Chelsea 4-1 Cardiff City – Newspaper Reaction, Goal Videos, Match Report, Player Assessment

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Newspaper reports

The Observer, Amy Lawrence: “Not so long ago, Didier Drogba was the cartoon villain of Stamford Bridge. For anyone not of a Chelsea persuasion, the Ivory Coast striker’s penchant for theatrics, for moaning, for sulking, made him difficult to warm to. Now, certainly in the context of some of his less wholesome team-mates, he is nothing but admirable.”

Sunday Telegraph, Gerry Cox: “Although it looked ultimately like a comfortable victory for Chelsea against a club who were almost bankrupted last week, Cardiff showed no paucity of grit or effort and for the best part of an hour threatened to upset the cup-holders.”

Sunday Times, Jonathan Northcroft: “Of one Cole, too much is exposed. Of another, not enough is being seen. Nude footage of Ashley Cole was sent to the phone of a glamour model and he is unable to explain how it got there it but another mystery at Chelsea is: what is happening with Joe Cole?”

Official Chelsea FC Website: “The defence of the FA Cup continues but Chelsea were made to work hard by a Cardiff side that gave as good as they got in the first half.”

The goals

2′ Drogba 1-0
34′ Chopra 1-1
51′ Ballack 2-1
69′ Sturridge 3-1
86′ Kalou 4-1

The preamble

I am writing this preamble before the match, without the benefit of hindsight.

I wrote the match reports for both our 3rd round win over Watford, and our 4th round win over Preston. So I was not surprised when Nick asked me to write this one. I suspect that, like most Chelsea supporters I know, Nick is deeply superstitious. So having me cover the cup ties is like players not shaving on match days or doing the hula-hula before they come out of the tunnel. We shall see whether this particular lucky charm works today.

A big part of me does not want to watch this match. I am still upset by our clueless, gutless display in the 2-1 defeat to Everton on Wednesday, which may well cost us the title. And when I get that upset I prefer not to watch Chelsea for a while as it is just not worth the frustration. But ho hum.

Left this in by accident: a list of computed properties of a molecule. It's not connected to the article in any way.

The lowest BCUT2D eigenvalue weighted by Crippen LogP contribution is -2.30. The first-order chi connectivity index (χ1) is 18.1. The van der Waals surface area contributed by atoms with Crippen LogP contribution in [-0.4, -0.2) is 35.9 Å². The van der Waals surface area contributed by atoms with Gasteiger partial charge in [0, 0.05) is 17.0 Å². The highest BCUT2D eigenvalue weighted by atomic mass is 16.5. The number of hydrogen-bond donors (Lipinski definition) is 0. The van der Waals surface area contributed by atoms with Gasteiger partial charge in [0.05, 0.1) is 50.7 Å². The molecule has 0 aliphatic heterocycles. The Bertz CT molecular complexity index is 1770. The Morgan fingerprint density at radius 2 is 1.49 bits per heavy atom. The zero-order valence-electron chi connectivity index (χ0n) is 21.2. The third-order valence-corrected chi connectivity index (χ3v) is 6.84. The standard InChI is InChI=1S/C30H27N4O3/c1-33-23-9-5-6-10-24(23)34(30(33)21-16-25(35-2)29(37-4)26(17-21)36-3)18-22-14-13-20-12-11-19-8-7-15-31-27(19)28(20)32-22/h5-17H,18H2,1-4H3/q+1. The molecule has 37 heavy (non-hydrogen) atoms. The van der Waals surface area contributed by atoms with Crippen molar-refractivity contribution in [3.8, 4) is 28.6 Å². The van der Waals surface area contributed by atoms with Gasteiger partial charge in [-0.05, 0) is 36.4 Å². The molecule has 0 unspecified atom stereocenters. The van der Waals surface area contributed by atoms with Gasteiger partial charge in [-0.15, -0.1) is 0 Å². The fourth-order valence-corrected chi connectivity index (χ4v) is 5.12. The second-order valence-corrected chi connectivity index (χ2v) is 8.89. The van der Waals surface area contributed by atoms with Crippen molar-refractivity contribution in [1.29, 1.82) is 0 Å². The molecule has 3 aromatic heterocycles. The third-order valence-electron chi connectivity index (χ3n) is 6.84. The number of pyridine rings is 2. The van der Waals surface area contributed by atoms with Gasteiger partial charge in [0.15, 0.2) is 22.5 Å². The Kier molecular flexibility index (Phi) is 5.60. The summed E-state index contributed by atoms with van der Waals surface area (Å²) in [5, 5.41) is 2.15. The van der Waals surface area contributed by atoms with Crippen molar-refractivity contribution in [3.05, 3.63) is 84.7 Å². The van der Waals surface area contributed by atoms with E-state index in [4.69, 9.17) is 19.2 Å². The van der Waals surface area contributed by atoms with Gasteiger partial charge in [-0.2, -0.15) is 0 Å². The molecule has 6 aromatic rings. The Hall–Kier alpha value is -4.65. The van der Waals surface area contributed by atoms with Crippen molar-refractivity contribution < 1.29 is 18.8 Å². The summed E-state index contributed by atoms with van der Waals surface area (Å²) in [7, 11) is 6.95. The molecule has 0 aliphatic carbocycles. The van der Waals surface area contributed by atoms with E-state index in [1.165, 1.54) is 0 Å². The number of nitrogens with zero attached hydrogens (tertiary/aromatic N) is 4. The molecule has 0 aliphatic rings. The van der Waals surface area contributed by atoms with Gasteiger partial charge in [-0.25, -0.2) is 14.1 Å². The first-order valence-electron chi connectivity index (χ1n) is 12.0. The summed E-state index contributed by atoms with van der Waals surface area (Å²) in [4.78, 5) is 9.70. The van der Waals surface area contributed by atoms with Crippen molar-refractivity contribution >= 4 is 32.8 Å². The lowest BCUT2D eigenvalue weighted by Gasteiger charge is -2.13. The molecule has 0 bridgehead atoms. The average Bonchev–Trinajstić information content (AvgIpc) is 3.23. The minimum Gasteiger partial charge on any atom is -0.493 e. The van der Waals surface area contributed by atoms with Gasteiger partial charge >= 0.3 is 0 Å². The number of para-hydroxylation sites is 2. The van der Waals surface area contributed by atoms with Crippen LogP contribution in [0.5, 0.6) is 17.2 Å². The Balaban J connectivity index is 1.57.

Cardiff, apparently, are crippled by injuries and you can only get odds of 1.17 on a Chelsea win this Saturday morning but my prediction is that, on recent form, we will just about scrape it.

Our cup record against Cardiff is in fact extremely poor. They have won all three of our ties against them, two in the FA Cup. Strangely, I remember our last defeat against them – in the League Cup in 1986 – quite well. Because they were only in the Fourth Division then and it was the first clue we had that John Hollins and Ernie Walley were about to demoralize, and then go on to destroy, the fine team built by John Neal around Dixon, Speedie, Spackman and Nevin.

The team

Carlo Ancelotti actually named the team on Friday:

Hilario, Ferreira, Alex, Carvalho, Zhirkov, Lampard, Mikel, Ballack, Sturridge, Joe Cole, Drogba.

There are pluses and minuses in this selection for me. Ferreira in for Ivanovic is one plus. For me, Ivan has been the player of the season so far and we need to rest him for the bigger games coming up. The inclusion of Mikel (who has been outstanding recently) and Sturridge are two more pluses, and as soon as I saw Drogba’s name on the team sheet I sighed with relief.

Carvalho – one of our worst players on Wednesday night – is a minus, and so are Ballack, Alex and Joe Cole. I simply don’t understand why Ancelotti doesn’t play Bruma, Matic, Kakuta or Borini in a game like this – how else are players like those four going to get the match experience they will need for next season if we don’t play them against Cardiff reserves?

The formation was the familiar 4-1-4-1 off the ball, changing to 4-1-2-3 on the ball.

The game

Some contributors on this blog have diagnosed me as having bipolar disorder, a serious psychiatric malady in which the patient can switch from manic elation to suicidal depression in just a few seconds. Evidence for these mental health issues was there in plenty during the first three minutes of this game. I noticed immediately that Cardiff had borrowed Everton’s tactics: playing high up the field with fierce physical challenges, harrying and hustling all the way. Carvalho immediately started flapping and after just 80 seconds played a pass straight to the Cardiff forwards who went galloping into our penalty area. Just as I was settling down for a re-run of Wednesday night’s shambles, the Drog’s Bollocks scored. With two minutes on the clock John Obi Mikel played a long ball into space for Drogs to chase and he flicked it past the keeper’s left. Brilliant! But game over? Not a chance.